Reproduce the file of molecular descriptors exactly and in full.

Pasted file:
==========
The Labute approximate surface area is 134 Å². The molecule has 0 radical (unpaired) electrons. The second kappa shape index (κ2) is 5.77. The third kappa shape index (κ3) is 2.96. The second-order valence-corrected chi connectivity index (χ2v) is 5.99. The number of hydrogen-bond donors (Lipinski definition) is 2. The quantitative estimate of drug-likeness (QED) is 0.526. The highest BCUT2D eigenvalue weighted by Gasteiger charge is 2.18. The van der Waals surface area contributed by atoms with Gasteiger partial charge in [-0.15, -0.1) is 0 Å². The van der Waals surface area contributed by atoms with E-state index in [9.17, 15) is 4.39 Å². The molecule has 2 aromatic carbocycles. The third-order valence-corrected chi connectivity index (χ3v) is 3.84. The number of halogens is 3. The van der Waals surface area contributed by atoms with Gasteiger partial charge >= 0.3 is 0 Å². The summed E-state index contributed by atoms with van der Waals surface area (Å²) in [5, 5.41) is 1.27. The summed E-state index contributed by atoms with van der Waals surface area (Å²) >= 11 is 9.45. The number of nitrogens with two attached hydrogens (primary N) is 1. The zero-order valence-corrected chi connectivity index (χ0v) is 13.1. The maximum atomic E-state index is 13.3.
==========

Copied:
The Labute approximate surface area is 134 Å². The molecule has 0 radical (unpaired) electrons. The second kappa shape index (κ2) is 5.77. The third kappa shape index (κ3) is 2.96. The second-order valence-corrected chi connectivity index (χ2v) is 5.99. The number of hydrogen-bond donors (Lipinski definition) is 2. The quantitative estimate of drug-likeness (QED) is 0.526. The highest BCUT2D eigenvalue weighted by Gasteiger charge is 2.18. The van der Waals surface area contributed by atoms with Gasteiger partial charge in [-0.15, -0.1) is 0 Å². The van der Waals surface area contributed by atoms with E-state index in [9.17, 15) is 4.39 Å². The molecule has 2 aromatic carbocycles. The third-order valence-corrected chi connectivity index (χ3v) is 3.84. The number of halogens is 3. The van der Waals surface area contributed by atoms with Gasteiger partial charge >= 0.3 is 0 Å². The summed E-state index contributed by atoms with van der Waals surface area (Å²) in [5, 5.41) is 1.27. The summed E-state index contributed by atoms with van der Waals surface area (Å²) >= 11 is 9.45. The number of nitrogens with two attached hydrogens (primary N) is 1. The zero-order valence-corrected chi connectivity index (χ0v) is 13.1. The maximum atomic E-state index is 13.3.